spatial view neurons which provide an allocentric representation of
locations being viewed, that is updated by self-motion (129, 152, 202, 237, 244,
spatial view neurons that combine information about spatial view and
objects (130, 131, 380)
or rewards (387), and are
involved in recall (399), providing
a basis for implementing episodic memory (539,
Hippocampal neurons that respond
to a combination of spatial view and place (202).
motion neurons in the hippocampus (184), more recently termed 'speed
cells'. These are relevant to hippocampal
spatial representation update by self-motion, i.e. idiothetic update.
neurons that respond to a combination of spatial view and whole body
motion (184, 202).
direction cells in the primate presubiculum (271).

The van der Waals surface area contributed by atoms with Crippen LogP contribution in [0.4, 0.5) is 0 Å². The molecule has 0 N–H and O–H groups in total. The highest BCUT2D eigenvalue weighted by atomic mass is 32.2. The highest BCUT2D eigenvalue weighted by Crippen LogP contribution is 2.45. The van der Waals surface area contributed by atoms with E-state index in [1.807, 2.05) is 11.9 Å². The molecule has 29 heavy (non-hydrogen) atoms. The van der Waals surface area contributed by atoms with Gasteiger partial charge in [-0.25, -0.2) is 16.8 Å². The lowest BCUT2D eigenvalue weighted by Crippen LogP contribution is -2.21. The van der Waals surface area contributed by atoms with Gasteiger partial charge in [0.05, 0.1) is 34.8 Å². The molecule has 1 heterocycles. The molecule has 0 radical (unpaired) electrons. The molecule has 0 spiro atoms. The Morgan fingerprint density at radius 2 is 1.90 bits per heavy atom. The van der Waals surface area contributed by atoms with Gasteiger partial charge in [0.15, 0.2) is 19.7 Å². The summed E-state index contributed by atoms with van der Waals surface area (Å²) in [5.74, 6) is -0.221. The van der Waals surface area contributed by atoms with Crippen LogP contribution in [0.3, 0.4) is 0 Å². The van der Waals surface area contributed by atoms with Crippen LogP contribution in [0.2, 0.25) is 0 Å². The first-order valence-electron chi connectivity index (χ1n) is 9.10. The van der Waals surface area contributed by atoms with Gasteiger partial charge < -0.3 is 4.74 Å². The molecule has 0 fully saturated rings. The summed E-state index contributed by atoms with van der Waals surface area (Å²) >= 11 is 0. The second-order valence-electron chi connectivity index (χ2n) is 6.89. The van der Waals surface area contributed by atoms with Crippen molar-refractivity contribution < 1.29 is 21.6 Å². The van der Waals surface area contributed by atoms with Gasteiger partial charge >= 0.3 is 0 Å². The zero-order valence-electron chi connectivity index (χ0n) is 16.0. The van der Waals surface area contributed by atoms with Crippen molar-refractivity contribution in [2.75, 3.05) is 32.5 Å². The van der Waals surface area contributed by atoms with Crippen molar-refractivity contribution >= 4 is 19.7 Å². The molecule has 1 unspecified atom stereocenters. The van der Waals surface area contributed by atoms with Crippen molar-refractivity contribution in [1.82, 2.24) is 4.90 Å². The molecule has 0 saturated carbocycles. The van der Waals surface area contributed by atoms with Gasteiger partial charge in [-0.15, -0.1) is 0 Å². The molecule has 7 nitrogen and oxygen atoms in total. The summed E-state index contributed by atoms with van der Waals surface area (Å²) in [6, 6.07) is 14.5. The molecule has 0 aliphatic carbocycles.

representation of long-term familiarity memory in the perirhinal cortex
forebrain, probably cholinergic neurons, that project to the cortex and
to forebrain-decoded reward, aversive, and novel stimuli (144, 145,
146, 177, B7, B11).
These are thought to play a role in
keeping the cerebral cortex alert to
potentially important stimuli, and reducing the adaptation of cortical
Reduction in the performance of this system may contribute to some of
cognitive changes during aging (B8, B9,
involving synaptic facilitation that enable several items to be held
simultaneously in short-term memory (523)
and that may be useful in the syntax for language (537).
can be retrieved from biologically plausible attractor neuronal
rapidly (in less than 2 time constants of the synapses) (with A.Treves
makes cortical computation with attractor networks
storage capacity of autoassociation and pattern association networks
sparse representations and diluted connectivity (150,
228, 515, 545,
theory and model of hippocampal operation and episodic memory,
including pattern separation and pattern completion (111, 125,
453, 479, 504, 507, 521, 527,
550, 571, 584,
A theory of how spatial view cells and hippocampal attractor networks are involved in the art of memory (571).